Catastrophic failure by John Lewis

Our old dishwasher died. Fair enough — it’s nine years old and has served us well. So we needed to order a new one. Having figured out what model I wanted, I did the comparison shopping, but chose not to go for the cheapest option: instead, I paid slightly more to order from John Lewis, because of their reputation for competence, professionalism and reliability.

john-lewis

Big mistake.

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Specific is universal

As I was ambling along beside the road into Ross-on-Wye a while back, I found myself idly singing a verse from Joni Mitchell’s song Amelia (from the Hejira album):

“I pulled into the Cactus tree motel
To wash away the dust
And I slept on the strange pillows of my wanderlust.”

Amelia-Earhart_A-Daring-Pilot_HD_768x432-16x9

But I was wrong. That’s not how the song goes. The second line of that verse is “to shower off the dust”, not “to wash away the dust”.

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What I’ve been listening to in 2009

[This post is adapted from the original text-only version written in early 2010. I’ve edited only lightly. I’m posting it now because I like having all the “What I’ve been listening to …” posts in one place, in a single format.]

This year, I wanted to choose a Best Of collection of songs, in part as a response to my old colleague Alec Turner, who made a Best Of 2009 that was too horrible to contemplate, and left me needing to wash the bad sounds out of my ears.

yamaha-np-31-digital-piano

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Pedro Lopes’s 1990s heavy metal timeline

In response to my rather downbeat post on Metallica, Pedro Lopes responded that heavy metal had actually exploded in the 1990s (rather than ambled into irrelevance as I had rather carelessly implied). In a sequence of four massive comments [part 1, part 2, part 3, part 4], he laid out a listening programme of thirty more modern metal bands. And in a fifth comment, he made individual track suggestions for most of the bands.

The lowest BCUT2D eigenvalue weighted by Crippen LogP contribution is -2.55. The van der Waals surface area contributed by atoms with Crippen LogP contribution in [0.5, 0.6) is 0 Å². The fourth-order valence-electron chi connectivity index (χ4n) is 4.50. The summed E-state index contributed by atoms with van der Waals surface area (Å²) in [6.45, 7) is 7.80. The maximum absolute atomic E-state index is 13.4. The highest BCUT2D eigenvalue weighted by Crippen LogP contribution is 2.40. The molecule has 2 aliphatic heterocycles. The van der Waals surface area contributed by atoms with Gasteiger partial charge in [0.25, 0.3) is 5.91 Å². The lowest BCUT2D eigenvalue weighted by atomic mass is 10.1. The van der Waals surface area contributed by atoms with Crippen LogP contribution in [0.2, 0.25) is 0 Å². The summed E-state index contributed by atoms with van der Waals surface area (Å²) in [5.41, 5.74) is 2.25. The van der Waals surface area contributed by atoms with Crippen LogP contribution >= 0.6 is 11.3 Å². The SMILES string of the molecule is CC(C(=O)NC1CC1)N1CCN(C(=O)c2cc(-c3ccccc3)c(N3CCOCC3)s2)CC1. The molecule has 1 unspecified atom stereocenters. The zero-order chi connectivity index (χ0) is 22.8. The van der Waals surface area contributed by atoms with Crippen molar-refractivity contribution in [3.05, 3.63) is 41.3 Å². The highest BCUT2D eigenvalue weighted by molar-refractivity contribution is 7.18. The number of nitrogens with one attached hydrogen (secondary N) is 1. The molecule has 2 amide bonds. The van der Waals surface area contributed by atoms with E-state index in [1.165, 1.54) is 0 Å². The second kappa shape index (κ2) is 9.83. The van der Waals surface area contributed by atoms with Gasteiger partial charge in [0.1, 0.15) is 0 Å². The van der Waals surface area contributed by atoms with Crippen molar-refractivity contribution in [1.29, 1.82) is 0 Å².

Now, with his kind permission, I have integrated his mammoth comment sequence into a single mammoth post, with embedded YouTube links. Enjoy! [And note that I do not endorse any of these bands, albums or songs.]

t9vI9wEwaS4

Over to Pedro!

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SPOILERS! In which I whine about Doctor Who again

It’s really not Doctor Who‘s fault at all this time.

But, oh boy, I am annoyed.

For tedious practical reasons, we weren’t able to watch Dark Water, the first part of the two-part series finale, on Saturday night when it came out. So instead we carefully avoided all information about it, and sat down as a family to watch it on Sunday afternoon.

And we thoroughly enjoyed it — the sense of mystery, the truly dark horror, the building tension, the series of carefully calibrated clues, and finally the reveal of exactly what the skeletons in the fishtanks were. A moment of shocking recognition, one of the high-points of the series.

Except that some genius at the BBC decided to use this image as the episode header on the iPlayer, so we all knew what was going to happen.

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Dream Theater, Under a Glass Moon (July 1992) — Heavy Metal timeline, part 22

And so, we come to the final part of this series. I hope some of you have enjoyed reading it — it’s been an education to write. This song, to me, is the ultimate destination that all the heavy metal on the timeline has been leading to.

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Upgrading my Lego Star Destroyer

In December 2008, after years of unrequited desire, I bought myself a second hand Lego UCS Imperial Star Destroyer, kit 10030. Because it was missing a handful of pieces, I got it surprisingly cheaply, for the ridiculously cheap price of £160. (That’s the £145 that I bid, plus £25 P&P, minus a tenner that the vendor very kindly unilaterally refunded on finding that it was less expensive to post than they’d thought.)

I topped it up with 77 pence worth of spare pieces from Lego’s pick-a-brick facility (plus £3.25 P&P) and suddenly I had a whole Star Destroyer for £163.25:

09. Lego-Star-Destroyer-10030

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